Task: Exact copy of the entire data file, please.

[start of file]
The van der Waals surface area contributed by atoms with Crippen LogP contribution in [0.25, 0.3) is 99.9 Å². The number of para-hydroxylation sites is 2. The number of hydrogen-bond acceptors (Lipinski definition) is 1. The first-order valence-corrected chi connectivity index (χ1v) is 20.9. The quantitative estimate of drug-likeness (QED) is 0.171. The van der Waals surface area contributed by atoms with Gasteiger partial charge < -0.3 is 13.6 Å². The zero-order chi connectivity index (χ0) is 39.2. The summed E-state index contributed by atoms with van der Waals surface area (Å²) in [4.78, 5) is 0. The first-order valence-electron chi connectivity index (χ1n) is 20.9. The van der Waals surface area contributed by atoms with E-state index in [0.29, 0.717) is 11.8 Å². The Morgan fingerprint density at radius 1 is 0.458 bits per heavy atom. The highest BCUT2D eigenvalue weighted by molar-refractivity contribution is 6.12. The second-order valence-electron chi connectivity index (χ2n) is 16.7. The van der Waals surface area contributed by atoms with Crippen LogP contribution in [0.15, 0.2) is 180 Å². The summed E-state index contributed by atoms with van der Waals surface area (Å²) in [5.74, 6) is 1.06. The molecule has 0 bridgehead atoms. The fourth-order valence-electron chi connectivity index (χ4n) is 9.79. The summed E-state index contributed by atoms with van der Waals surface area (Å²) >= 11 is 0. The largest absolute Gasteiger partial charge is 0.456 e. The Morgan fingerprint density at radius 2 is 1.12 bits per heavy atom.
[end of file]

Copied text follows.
The van der Waals surface area contributed by atoms with Crippen LogP contribution in [0.25, 0.3) is 99.9 Å². The number of para-hydroxylation sites is 2. The number of hydrogen-bond acceptors (Lipinski definition) is 1. The first-order valence-corrected chi connectivity index (χ1v) is 20.9. The quantitative estimate of drug-likeness (QED) is 0.171. The van der Waals surface area contributed by atoms with Gasteiger partial charge < -0.3 is 13.6 Å². The zero-order chi connectivity index (χ0) is 39.2. The summed E-state index contributed by atoms with van der Waals surface area (Å²) in [4.78, 5) is 0. The first-order valence-electron chi connectivity index (χ1n) is 20.9. The van der Waals surface area contributed by atoms with E-state index in [0.29, 0.717) is 11.8 Å². The Morgan fingerprint density at radius 1 is 0.458 bits per heavy atom. The highest BCUT2D eigenvalue weighted by molar-refractivity contribution is 6.12. The second-order valence-electron chi connectivity index (χ2n) is 16.7. The van der Waals surface area contributed by atoms with Crippen LogP contribution in [0.15, 0.2) is 180 Å². The summed E-state index contributed by atoms with van der Waals surface area (Å²) in [5.74, 6) is 1.06. The molecule has 0 bridgehead atoms. The fourth-order valence-electron chi connectivity index (χ4n) is 9.79. The summed E-state index contributed by atoms with van der Waals surface area (Å²) >= 11 is 0. The largest absolute Gasteiger partial charge is 0.456 e. The Morgan fingerprint density at radius 2 is 1.12 bits per heavy atom.